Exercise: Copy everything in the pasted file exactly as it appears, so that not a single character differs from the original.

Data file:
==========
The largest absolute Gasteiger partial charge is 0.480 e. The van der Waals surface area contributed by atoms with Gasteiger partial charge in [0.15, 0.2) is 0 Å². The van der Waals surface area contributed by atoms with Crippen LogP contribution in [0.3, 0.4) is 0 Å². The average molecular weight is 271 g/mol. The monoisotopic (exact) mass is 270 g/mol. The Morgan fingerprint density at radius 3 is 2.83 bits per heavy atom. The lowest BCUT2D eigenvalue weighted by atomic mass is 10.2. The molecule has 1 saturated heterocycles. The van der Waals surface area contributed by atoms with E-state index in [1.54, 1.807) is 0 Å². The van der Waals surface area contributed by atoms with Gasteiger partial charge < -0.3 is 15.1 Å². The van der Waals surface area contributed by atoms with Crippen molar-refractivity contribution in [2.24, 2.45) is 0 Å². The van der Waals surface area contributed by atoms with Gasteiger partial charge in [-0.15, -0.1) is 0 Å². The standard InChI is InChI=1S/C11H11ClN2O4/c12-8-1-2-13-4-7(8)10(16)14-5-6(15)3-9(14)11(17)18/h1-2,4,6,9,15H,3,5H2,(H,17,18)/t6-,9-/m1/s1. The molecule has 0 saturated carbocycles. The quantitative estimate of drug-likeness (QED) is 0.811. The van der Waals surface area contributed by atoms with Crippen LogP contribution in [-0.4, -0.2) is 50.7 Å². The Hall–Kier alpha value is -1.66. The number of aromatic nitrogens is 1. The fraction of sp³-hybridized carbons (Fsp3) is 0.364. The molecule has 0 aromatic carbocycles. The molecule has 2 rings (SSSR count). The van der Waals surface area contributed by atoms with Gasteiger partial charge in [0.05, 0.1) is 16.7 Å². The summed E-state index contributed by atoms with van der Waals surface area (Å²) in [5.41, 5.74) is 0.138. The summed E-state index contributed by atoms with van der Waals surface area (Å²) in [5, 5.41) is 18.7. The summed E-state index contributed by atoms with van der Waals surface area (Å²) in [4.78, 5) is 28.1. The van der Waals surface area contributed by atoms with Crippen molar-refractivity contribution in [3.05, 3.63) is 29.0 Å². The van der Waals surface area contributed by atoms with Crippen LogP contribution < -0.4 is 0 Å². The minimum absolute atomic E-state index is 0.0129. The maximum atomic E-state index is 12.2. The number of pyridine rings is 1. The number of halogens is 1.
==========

The largest absolute Gasteiger partial charge is 0.480 e. The van der Waals surface area contributed by atoms with Gasteiger partial charge in [0.15, 0.2) is 0 Å². The van der Waals surface area contributed by atoms with Crippen LogP contribution in [0.3, 0.4) is 0 Å². The average molecular weight is 271 g/mol. The monoisotopic (exact) mass is 270 g/mol. The Morgan fingerprint density at radius 3 is 2.83 bits per heavy atom. The lowest BCUT2D eigenvalue weighted by atomic mass is 10.2. The molecule has 1 saturated heterocycles. The van der Waals surface area contributed by atoms with E-state index in [1.54, 1.807) is 0 Å². The van der Waals surface area contributed by atoms with Gasteiger partial charge < -0.3 is 15.1 Å². The van der Waals surface area contributed by atoms with Crippen molar-refractivity contribution in [2.24, 2.45) is 0 Å². The van der Waals surface area contributed by atoms with Gasteiger partial charge in [-0.15, -0.1) is 0 Å². The standard InChI is InChI=1S/C11H11ClN2O4/c12-8-1-2-13-4-7(8)10(16)14-5-6(15)3-9(14)11(17)18/h1-2,4,6,9,15H,3,5H2,(H,17,18)/t6-,9-/m1/s1. The molecule has 0 saturated carbocycles. The quantitative estimate of drug-likeness (QED) is 0.811. The van der Waals surface area contributed by atoms with Crippen LogP contribution in [-0.4, -0.2) is 50.7 Å². The Hall–Kier alpha value is -1.66. The number of aromatic nitrogens is 1. The fraction of sp³-hybridized carbons (Fsp3) is 0.364. The molecule has 0 aromatic carbocycles. The molecule has 2 rings (SSSR count). The van der Waals surface area contributed by atoms with Gasteiger partial charge in [0.05, 0.1) is 16.7 Å². The summed E-state index contributed by atoms with van der Waals surface area (Å²) in [5.41, 5.74) is 0.138. The summed E-state index contributed by atoms with van der Waals surface area (Å²) in [5, 5.41) is 18.7. The summed E-state index contributed by atoms with van der Waals surface area (Å²) in [4.78, 5) is 28.1. The van der Waals surface area contributed by atoms with Crippen molar-refractivity contribution in [3.05, 3.63) is 29.0 Å². The van der Waals surface area contributed by atoms with Crippen LogP contribution < -0.4 is 0 Å². The minimum absolute atomic E-state index is 0.0129. The maximum atomic E-state index is 12.2. The number of pyridine rings is 1. The number of halogens is 1.